Alliances Between Legacy, Low-Cost Carriers to Become More CommonBy Antonio Gozain | Mon, 08/30/2021 - 18:10
The COVID-19 pandemic has challenged many paradigms in the aviation industry. Now, alliances between legacy and low-cost carriers could become common following the American Airlines-JetSmart partnership.
Some are industry insiders forecast that in the following years, this kind of alliances will become common but they will “require adjustments in the point of view from both airlines involved,” said William Franke, aerospace industry investor and Director General of Indigo Partners, one of the investment companies behind Volaris.
These adjustments are necessary so airlines can reach agreements that integrate each company’s business model. Other details that should be considered include routes, dates and on-board services. For instance, in the partnership mentioned earlier, Santiago based airline JetSmart will offer short and medium-haul flights within Chile and Argentina, while American Airlines will be doing the heavy lifting from those two countries to international destinations. Frequent passengers between the US and South America have travel needs beyond connecting with the main cities. “Those customers also need to fly within South America, including leisure destinations,” explains SimpleFlying, which expects a successful partnership between American Airlines and JetSmart.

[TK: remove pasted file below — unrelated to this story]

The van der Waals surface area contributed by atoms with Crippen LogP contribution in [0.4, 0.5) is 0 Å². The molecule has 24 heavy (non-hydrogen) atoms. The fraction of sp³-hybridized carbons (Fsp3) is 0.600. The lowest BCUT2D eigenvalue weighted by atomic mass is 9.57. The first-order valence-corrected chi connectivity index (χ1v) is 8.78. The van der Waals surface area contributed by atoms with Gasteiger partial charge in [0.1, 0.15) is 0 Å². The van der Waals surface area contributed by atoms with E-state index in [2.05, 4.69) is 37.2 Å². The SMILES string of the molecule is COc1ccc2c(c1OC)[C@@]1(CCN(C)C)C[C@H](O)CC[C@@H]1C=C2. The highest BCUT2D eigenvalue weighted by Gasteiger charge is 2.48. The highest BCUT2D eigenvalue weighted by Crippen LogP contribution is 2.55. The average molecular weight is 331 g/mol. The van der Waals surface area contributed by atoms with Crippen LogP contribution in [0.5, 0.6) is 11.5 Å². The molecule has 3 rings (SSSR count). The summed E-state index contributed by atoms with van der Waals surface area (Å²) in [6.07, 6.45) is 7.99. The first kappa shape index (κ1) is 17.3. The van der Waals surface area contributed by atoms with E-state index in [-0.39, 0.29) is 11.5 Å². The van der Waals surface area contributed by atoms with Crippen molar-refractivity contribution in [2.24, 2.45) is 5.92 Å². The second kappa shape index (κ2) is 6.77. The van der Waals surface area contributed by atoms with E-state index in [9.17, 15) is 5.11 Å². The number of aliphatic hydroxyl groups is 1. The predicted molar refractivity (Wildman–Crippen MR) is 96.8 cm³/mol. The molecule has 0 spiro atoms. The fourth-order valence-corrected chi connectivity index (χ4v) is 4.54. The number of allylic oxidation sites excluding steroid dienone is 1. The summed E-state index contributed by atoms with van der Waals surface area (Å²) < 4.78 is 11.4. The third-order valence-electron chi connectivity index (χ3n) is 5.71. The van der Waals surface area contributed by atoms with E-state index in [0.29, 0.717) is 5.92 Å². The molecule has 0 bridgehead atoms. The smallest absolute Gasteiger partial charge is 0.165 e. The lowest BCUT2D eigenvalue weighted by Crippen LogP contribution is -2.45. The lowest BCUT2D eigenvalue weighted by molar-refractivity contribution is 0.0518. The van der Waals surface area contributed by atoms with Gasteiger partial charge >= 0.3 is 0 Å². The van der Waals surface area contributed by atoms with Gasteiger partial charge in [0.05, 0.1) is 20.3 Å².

“This investment on JetSmart will give our clients access to a larger network, lower fares and the best flight loyalty program,” said Vasu Raja, Chief Revenue Officer of American Airlines. His counterpart, Estuardo Ortiz, Director General of JetSmart, said that this partnership “will accelerate JetSmart’s path to becoming the leading ultra-low-cost airline in South America.
Alliances between legacy and low-cost airlines would arise out of necessity, said Franke, with legacy carriers struggling to compete in a cost-efficient basis in the short-haul routes market. Earlier this month, Emirates and Aeromar announced an interline partnership, which will connect those travelling from Texas to Mexico with Emirates’ global network via Mexico City, Barcelona and Dubai, as reported MBN. Low-cost airlines Viva Aerobus and Volaris are leading in share of passengers in Mexico’s domestic market, according to Statista.
The aerospace industry, expected by FEMIA to fully recover by 2024, aims to close 2021 with a considerable passenger increase. According to official data from the Ministry of Communications and Transport (SCT) and the Federal Agency of Civil Aviation (AFAC), “Mexican airlines flying locally saw a 57 percent increase in passengers from January-July 2021 compared to last year’s second semester.”
The pandemic did not only open the possibilities for alliances between legacy and low-cost carriers, it has also improved the relationships between suppliers, manufacturers and airlines, which were forced to close ranks to survive the worldwide crisis.